• Shakthi

    That is an amazing post!! I am going to write a letter to my 30 year old self !

  • I love this!

  • friend forever


    I always love reading your posts! This one is sooooo nice and so thoughtful at the same time. And, its a wonderful idea- writing a letter to your future self. When one looks back, one can say how much we have changed, how our beliefs, values, priorities, and due to it, we, as a whole have changed. It’s a very beautiful xercise and I am very excited to try it!

  • GingerNinja

    A wonderful read mid-CV writing!

  • TB at

    Lol, crazy. If I got that letter in the mail, it would be crazy. 10 years ago I had already dropped out of highschool, gotten a girl pregnant, couldn’t get a job… I wonder what the heck I would say to myself today. I’d probably say that if I was doing a better job at life AT ALL WHATSOEVER that I should be proud, lol. I think it might be neat for me to have my daughters write themselves these letters right now.

  • Random

    Write to yourself now and have it emailed to your future self to be read anywhere from 6 months to 100 years.

  • Cocoa

    I JUST did this! Then got this email. I just finished it. It was more a letter of what I’d like to see happen in the future, but same idea.

  • Jeanine Nicole

    Thank you so much!! I hope you enjoy writing your letter as much as I enjoyed receiving mine years later 🙂

  • Jeanine Nicole

    I’m glad it touched you Shruti, may you have a beautiful day!

  • Jeanine Nicole

    Thanks for reading, friend! 🙂 Would love to connect on twitter or facebook via Zestforthequest for more where that came from 🙂 It’s true, so much changes through the years, and yet so much of our essence continues to shine through! What a beautiful thing…

  • You had one of the best teachers in the world! He is a man who keeps his word, which is a valuable lesson in and of itself; and this is a teacher whose contribution to the world comes from his ability to extend the lessons beyond high school graduation, helping to enrich the lives of his students not only while they’re in the classroom but also in the future.

    I especially like your “Commit to the vision, but be flexible to the form” suggestion. I’m not saying I’ll be able to practice it…with ease, anyway, lol, but it’s a good takeaway nonetheless.

  • They had an art project at Burning Man four or five years ago where you wrote a letter to yourself and dropped it in the mailbox and they mailed it to you 2 years later. At the time I wrote it, I was in a shitty relationship, and when I got the letter, I was still in the shitty relationship but it was basically over. I wasn’t impressed with the amount of progress I had made, but it did remind me that the relationship had been shitty that whole time, so any doubts about ending it were, well, semi-quashed 🙂

  • Jeanine Nicole

    Yes, Nicole. He was an amazing teacher, and Creative Writing with him was my favorite HS class. I learned recently that he passed away and I was very sad to hear this news. I am glad I could share some of his legacy of teaching what counts…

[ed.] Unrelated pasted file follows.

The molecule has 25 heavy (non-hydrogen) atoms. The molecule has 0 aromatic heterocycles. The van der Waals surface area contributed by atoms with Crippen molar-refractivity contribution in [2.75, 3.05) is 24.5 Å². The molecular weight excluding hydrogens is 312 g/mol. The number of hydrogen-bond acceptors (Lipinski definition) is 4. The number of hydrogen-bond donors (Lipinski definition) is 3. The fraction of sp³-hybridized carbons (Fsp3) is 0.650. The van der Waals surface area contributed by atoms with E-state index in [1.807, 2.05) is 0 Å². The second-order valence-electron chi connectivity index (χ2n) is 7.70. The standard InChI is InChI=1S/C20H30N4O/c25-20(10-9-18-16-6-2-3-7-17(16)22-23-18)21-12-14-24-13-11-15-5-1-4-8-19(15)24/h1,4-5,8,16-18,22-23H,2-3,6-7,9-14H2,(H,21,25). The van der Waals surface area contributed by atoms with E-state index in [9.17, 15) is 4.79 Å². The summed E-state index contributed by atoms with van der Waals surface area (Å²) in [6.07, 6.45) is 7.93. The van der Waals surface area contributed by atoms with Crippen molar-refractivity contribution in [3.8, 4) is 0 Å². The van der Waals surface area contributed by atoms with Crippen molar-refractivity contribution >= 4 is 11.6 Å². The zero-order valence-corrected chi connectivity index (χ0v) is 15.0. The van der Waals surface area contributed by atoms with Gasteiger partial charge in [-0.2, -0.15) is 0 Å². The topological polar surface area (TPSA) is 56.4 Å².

• Jeanine, I’m sorry to learn he passed away…his family may find comfort in knowing that his legacy is even greater than one could know, living on through his students’ images of their current and future selves.

  • Kathy –

    What a great gift your teenage self (and your teacher) gave you adult self. I’m 44 now, so maybe a bit old to see a big leap in perspective, but I think I might try something like a contract with myself for when I turn 50.

  • Maybel

    Beautiful. Thank you!

  • Lynn

    I did one for a year. It’ll come to me in my email next October. I’ve been planning on doing something like a diary and writing a letter that I’ll read after 5 years every week. I guess I’ll get to relive my 13th birthday on my 18th birthday. BTW, I’m 12 9.5/12. I’ve been planning on doing something like that anyways.

    I don’t get how 25 is old. That’d be so cool, but there would be some complications right? What if someone moved? EMail would be easy, they had email back then right?

    P.S. Just realized how old this is. Sorry about that. I’m just going to comment on it anyways.

  • I love this idea! I almost teared at the self-acceptance bit, and I’m not even you! I’m currently 25, and I will be writing a letter to 35-year-old me.

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    Dear Leah,
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    SAK Auditions.

  • This is very much interesting as well as a great way to become nostalgic along with make someone worth in future prospective in all the way. It does not seem unreasonable to suggest that the entire progressive issues are very much precise along with functional in each way so that they could learn the tactics smoothly. Thanks for sharing.

  • Adeline Seit

    I love this idea so much that I’m taking it up a few notches; I written, as my 20 Year old self to my selves for the rest of my life in different periods (21-25, 30,35,40,45,50,55,65,70), but I find it weird- the further I get, or write to myself in the future, the more emotional I’m becoming. I don’t know what it is, I guess it’s the fear of change- I love myself at this present stage in life- young, fit in the body and mind, my soul is vibrant and alive, and I’m at an age where there is so many options and doors open. But when I think about the future, I am aware that I’m going to lose those privileges, and it scares me.
    Why do I feel this way when I’m writing these letters?